Journalist Report – March 12th

SOL 23: The calm before the storm

“As each day passed I would learn, in our talk, something about the little prince’s planet, his departure from it, his journey. The information would come very slowly, as it might chance to fall from his thoughts.” – The Little Prince, Antoine de Saint-Exupéry

Today was our last day of mission without performing an EVA! Indeed, from tomorrow to Friday, we planned one EVA per day, for the last week of photogrammetry or to retrieve the atmospheric instruments before the end of the mission. No EVA means a lot of work inside for the Crew, whether on our computers or on equipment for experiment inside the station. For example, this morning, after a magnificent sunrise, Mathurin and I tried to find a solution to a problem we have with our outreach experiment, built with high-school students, to grow plants in Martian soil. Indeed, we noticed yesterday some mold on the red planet’s soil, and even after observing it with the microscope, we can’t understand where the problem comes from! Talking about experiments, Léa continued working on her informatic code which enables her to analyze sunspots on Sun’s pictures taken thanks to the Solar Observatory. Yves and Lise finished preparing the Kissing Camel Ridge 3D map made thanks to photogrammetry during yesterday’s EVA. They located all the checkpoints on the map, for us to find them during our next EVAs! A day inside also means maintaining the station. Leo solved in a few minutes the problem we had with our kitchen sink. Indeed, for a few days, the water was hardly draining. It was becoming complicated to wash dishes : we are using 4 liters of water only each time we wash the dishes for a 7 person meal, so the water becomes dirty really quickly. We are really grateful to our Crew Engineer because thanks to him, we have our functional sink back.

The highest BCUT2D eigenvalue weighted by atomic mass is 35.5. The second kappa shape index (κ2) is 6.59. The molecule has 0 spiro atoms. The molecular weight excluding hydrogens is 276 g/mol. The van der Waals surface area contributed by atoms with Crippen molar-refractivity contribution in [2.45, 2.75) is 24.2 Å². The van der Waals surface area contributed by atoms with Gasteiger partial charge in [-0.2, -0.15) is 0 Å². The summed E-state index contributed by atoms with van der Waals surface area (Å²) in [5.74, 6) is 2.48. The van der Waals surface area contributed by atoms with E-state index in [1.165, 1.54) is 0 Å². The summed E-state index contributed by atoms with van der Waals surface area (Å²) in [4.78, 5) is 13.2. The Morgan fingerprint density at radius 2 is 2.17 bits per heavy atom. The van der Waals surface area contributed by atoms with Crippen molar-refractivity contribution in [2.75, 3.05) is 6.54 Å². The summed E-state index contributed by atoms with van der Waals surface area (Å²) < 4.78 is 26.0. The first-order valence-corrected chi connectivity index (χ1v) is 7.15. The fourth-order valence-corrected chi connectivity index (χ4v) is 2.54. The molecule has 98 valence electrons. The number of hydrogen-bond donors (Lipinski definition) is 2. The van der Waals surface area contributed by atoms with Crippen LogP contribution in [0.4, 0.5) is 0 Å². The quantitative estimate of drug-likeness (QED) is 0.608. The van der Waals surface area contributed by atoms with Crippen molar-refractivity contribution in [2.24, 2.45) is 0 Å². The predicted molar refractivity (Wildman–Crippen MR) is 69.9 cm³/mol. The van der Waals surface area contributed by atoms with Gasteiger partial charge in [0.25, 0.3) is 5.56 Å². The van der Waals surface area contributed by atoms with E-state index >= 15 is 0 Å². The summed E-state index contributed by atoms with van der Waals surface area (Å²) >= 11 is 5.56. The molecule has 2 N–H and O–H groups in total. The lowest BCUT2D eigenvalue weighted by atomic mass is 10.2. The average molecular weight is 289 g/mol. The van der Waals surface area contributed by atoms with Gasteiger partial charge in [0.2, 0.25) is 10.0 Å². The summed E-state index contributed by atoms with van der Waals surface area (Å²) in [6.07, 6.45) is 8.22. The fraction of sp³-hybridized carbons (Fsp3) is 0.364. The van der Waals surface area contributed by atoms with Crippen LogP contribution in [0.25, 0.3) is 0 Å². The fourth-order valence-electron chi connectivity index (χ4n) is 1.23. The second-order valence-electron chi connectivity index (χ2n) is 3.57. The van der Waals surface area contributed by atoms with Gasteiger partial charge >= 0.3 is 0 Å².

At the end of the morning, Marie and Leo were cooking for us for the last MELiSSA meal of the mission. The recipe was the one with the vegetable gnocchi that we already tested and liked, even though it is not very fast to prepare for a Crew! The end of this experiment made us realize the amount of data we produced during four weeks of mission, and how much productive we were! We can’t wait to give feedback to the researchers about the experiment we conducted, and especially we can’t wait to see the results provided to science thanks to our mission!

At the end of the day, Leo and I prepared our EVA for tomorrow, during which we’ll have to reach checkpoints placed at Kissing Camel Ridge. We relied on the 3D map of the area, and we took notes and drew to be able to find each checkpoint once on site! It will be the first time for Leo to perform an EVA in which he’ll have to search for checkpoints and not to place them! Meanwhile, other Crew members were working on other subjects that are keeping us busy for more than three weeks! Being seven in the Crew enables us to split the tasks and to be efficient on each experiment we brought with us to the station.

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